Earning the 50-Miler Award

There is no place in the world like Yosemite National Park! Scouts can wander through the Mariposa Grove, climb Half Dome, look out from Glacier Point, swim in Tenaya Lake, hike along the Tuolumne River, or backpack through hundreds of miles of pristine wilderness . That’s why, for over 50 years, it’s been a popular place for Scouts to try and earn the BSA 50-Miler Award.

To receive this award, a unit must cover a distance of 50 miles over at least five days without the aid of motorized vehicles, so the distance can be covered by foot, boat, cycle, or horse. There must also be adequate planning, potential advancement opportunities, and a ten-hour service project along the way (or back at home). The reward is a nice patch and bragging rights in your local District.

Troop 60 of Danville, CA had completed the required planning and was ready for their 50 mile hike in Yosemite. When we picked up our wilderness permits in White Wolf, however, the Ranger told us that our route through the Grand Canyon of the Tuolumne was closed because of a fire in the area. So the group decided to hike around to Glen Aulin instead (around 25 miles) and try to enter the Grand Canyon of the Tuolumne from the other direction.

Our first night was typical for a public campground in Yosemite during the summer: crowded, noisy and frequented by bears. After dark we crawled into our sleeping bags; but, every 30 minutes the food boxes started rattling and someone would start yelling, “Go Away Bear” while banging their pots and pans. With all the rattling, yelling, grunting, and banging, we didn’t get much sleep.

Overlook Hiking Out of Ten Lakes - Yosemite NP

The next morning, after a quick breakfast of cinnamon rolls and cereal, everyone was glad to hit the trail. The destination was Ten Lakes, but without revised trail profiles and detailed maps, we were caught off guard by the steep climb at the end of the day. The last two miles (at 9,000 feet elevation) were slow going.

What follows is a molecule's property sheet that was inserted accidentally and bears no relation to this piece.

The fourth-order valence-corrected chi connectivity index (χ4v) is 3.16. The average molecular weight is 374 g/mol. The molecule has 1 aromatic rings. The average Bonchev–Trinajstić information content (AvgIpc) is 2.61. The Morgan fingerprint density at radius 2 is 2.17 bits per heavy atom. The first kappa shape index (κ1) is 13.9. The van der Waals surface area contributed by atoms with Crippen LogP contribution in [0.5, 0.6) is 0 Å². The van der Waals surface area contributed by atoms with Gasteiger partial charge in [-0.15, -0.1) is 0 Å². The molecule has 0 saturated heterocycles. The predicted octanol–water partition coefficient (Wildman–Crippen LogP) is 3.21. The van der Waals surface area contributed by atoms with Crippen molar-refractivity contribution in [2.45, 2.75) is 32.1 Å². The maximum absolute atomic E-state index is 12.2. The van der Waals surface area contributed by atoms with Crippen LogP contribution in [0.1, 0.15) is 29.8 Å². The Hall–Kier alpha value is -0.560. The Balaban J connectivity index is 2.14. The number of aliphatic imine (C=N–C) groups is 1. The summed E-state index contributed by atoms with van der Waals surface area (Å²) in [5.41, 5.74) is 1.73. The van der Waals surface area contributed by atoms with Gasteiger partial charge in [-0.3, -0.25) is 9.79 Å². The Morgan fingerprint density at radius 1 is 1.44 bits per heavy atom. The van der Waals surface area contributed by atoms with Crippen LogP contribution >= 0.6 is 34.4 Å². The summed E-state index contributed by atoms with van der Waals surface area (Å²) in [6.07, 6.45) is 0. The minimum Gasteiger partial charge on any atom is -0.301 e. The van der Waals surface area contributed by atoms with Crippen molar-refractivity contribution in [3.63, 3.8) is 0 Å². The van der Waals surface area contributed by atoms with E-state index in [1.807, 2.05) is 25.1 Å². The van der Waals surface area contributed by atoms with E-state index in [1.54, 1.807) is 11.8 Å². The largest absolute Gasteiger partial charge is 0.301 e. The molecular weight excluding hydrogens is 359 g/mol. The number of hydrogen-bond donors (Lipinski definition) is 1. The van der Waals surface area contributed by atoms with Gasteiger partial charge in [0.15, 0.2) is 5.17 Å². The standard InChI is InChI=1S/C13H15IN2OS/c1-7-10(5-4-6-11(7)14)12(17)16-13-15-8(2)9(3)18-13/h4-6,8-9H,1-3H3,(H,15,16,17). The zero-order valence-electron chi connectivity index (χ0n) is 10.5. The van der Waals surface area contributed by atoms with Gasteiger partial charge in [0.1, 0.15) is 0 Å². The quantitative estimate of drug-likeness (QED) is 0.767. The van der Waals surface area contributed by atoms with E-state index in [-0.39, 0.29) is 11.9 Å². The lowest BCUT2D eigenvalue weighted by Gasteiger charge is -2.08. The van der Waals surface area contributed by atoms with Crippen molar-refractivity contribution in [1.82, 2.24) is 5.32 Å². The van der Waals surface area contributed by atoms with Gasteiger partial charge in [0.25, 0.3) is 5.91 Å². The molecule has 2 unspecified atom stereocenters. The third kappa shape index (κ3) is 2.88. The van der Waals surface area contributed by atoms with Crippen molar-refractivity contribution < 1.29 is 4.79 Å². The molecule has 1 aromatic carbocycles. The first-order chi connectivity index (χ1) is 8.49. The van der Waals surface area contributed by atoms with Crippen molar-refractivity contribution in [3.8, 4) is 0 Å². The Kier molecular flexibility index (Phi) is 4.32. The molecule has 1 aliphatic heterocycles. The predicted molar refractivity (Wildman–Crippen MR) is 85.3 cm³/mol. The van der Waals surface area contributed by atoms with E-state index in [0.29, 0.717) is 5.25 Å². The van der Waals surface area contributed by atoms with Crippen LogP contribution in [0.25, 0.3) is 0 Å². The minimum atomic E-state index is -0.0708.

The hike out of Ten Lakes was challenging but the mountain views were stunning. After a long lunch near a creek (perfect for splashing around) we worked our way up and over Tuolumne Peak, noticing the snow patches (in August) and beautiful little ponds. Then it was down, down, down past May Lake, until we finally came to a trail junction and found a suitable place for a wilderness camp, 200 feet off the trail. Tents were pitched in the deepening twilight. Twelve miles with a full backpack makes for a long day.

We allowed ourselves a small campfire, ate a cold dinner and went to sleep. Just before dawn, however, we awoke to the smell of smoke, and crawled out to take a look, worried that the forest fire that diverted us had changed direction. But, the source of this smoke was much closer!

Our “fire man” had built the campfire three feet from a rotting tree that had been shredded by bears looking for insects. So, even though he dug a hole and lined it with rocks, the not-quite-extinguished fire had lingered in the sawdust, eventually breaking into flames again – and these flames were rapidly spreading towards our tents. We had to move fast to put out the fire with water from the creek. (Lesson learned. There are reasons to follow fire safety rules.)

Glen Aulin - Yosemite NP

We broke camp and set off for Glen Aulin, one of the best trail camps in the Sierras. It was an easy day and we got to our destination before lunch. A major attraction at Glen Aulin are the Tuolumne Falls, which is a perfect place for swimming. (The water is cold, but real backpackers have no problem with it.) Nearby, a few minutes of hard climbing gets you to a vantage spot with impressive views down the entire Valley.

Our plan was to hike down to Waterwheel Falls from Glen Aulin, but the forest fire was still burning and Rangers had closed that trail the day before we arrived. So we turned around to find our way towards Tuolumne Meadows along the Pacific Crest Trail. The miles melted away as we followed the Tuolumne River east, working our way around several waterfalls then marching into spectacular Tuolumne Meadows. The last few miles were marked by a sudden snow storm, freezing rain, hail, and sleet. We hiked with a cold wind in our faces, our hands in front of us trying to our faces from the hailstones. It was a memorable ending to our adventure – but at least everyone on the trek earned the 50 Miler Award.

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At 50miler.com Mike has many more tales and advise about hiking in Yosemite.